Sunday, February 21, 2010

The First Snake of The Year

The First Snake Of The Year slid into the pond before I could get a photo. All I really saw was a dark colored tail slipping into the pond and under the aquatic vegetation. Herpetology has been a hobby of mine now for over forty years so I can tell you it was either a Banded Water Snake, or a Cottonmouth. The scales on the tail were strongly keeled, which is to say each scale has a ridge running across it longitudinally. The odds of it being the same Cottonmouth that was hanging around last year seem pretty good, but let’s face it; I’ve been here for nine years without any trouble from the local hot snakes so everything ought to go smoothly this year as well.
The problem this year is I have a Loki Mutt who is showing all signs of the beginnings of an almost religious belief in his own indestructibility. Worse, Sam, Sam, The Happy Hound, is showing signs he knows how to injure Lucas without getting his paws dirty. For all the dogs I have ever known Sam is both the most focused and the most damaged. Sam will stand directly in front of the plastic insulators I use as a gate for the electric fence. Sam hates being zapped by the fence but he’s watched me long enough to realize that part of the fence doesn’t bite. The Loki Mutt who hasn’t learned this thinks Sam will get petted more if he’s the nearest dog when I get home so Loki crowds the fence and invariably, Loki gets popped two or three times a week. Moreover, Sam has even learned to feign towards the fence, and then veer away. Loki, who never wants Sam to get anywhere first hasn’t learned to use his brakes yet. Sam will stand there looking incredibly pleased with himself as Lucas yelps.
Now I don’t really think Sam would let Luke get bit by a venomous snake intentionally simply because Sam wouldn’t allow such a creature in the yard to begin with, not if he had a chance to kill it. The real problem here is Luke doesn’t trust Sam’s judgment in danger, and rightfully so, and Sam isn’t looking out for Luke actively. Bert doesn’t seem to care about any of this, and I wonder how all this is going to play out if a serious snake gets into the backyard. I know the older dogs have attacked and killed Cottonmouths before, but they have always worked well as a team. Luke lacks a clear position on the team when it comes to hunting, I fear.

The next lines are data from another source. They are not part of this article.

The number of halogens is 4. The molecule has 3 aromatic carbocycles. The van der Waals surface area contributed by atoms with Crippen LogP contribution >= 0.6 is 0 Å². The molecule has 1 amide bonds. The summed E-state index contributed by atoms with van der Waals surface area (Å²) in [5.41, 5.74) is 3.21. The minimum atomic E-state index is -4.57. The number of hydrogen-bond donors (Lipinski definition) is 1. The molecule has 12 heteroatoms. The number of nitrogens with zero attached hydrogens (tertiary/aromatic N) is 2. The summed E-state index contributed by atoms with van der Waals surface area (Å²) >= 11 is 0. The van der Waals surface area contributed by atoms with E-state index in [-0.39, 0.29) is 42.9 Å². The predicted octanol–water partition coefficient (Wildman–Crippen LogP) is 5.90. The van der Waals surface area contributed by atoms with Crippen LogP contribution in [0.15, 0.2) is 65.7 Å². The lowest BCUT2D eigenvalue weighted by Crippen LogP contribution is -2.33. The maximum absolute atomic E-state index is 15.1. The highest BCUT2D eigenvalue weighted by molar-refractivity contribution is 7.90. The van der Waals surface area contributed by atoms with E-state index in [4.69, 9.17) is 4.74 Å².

This is a lot more than just idle fretting. The fire pit is flooded and the pond is full of water for only the second time since I’ve been here. This means more frogs, and more frogs mean more snakes, which means a higher incidence of hot snakes. Oh, by the way, throw in the fact there is a mountain of branches and brush left over from the tree killing in the now flooded fire pit and suddenly there is brand new and perfect habitat for snakes! Food, shelter, and I might as well start renting the place out before some serpentine spring break.
On the upside Lucas shows every sign of becoming a very large animal. He is quick, strong, and he learns quickly. It’s going to take a snake with some size to him to do any real damage to Luke and as I have said I just don’t see Sam putting up with that. Whatever else may be, Sam isn’t letting anything with any size trespass in his yard. It is an interesting dilemma.
So here I am, a full month before the first day of Spring and already the warm weather worries begin. I am not likely to be able to greet the Solstice with a fire, as I am wont to do and it is very likely everything in the fire pit may have to be drug out to higher ground to be burned. I wonder what’s going to happen if we keep getting rain ( it is supposed to rain tomorrow) and a wet hurricane in June would turn the mulch pile into a beaver dam! But this is my life in Hickory Head, and after nine years I still have the dog I came with, and still have the dog that showed up here, and now have a dog I found on the road.

What will turn up next is anyone’s guess.

Take Care,

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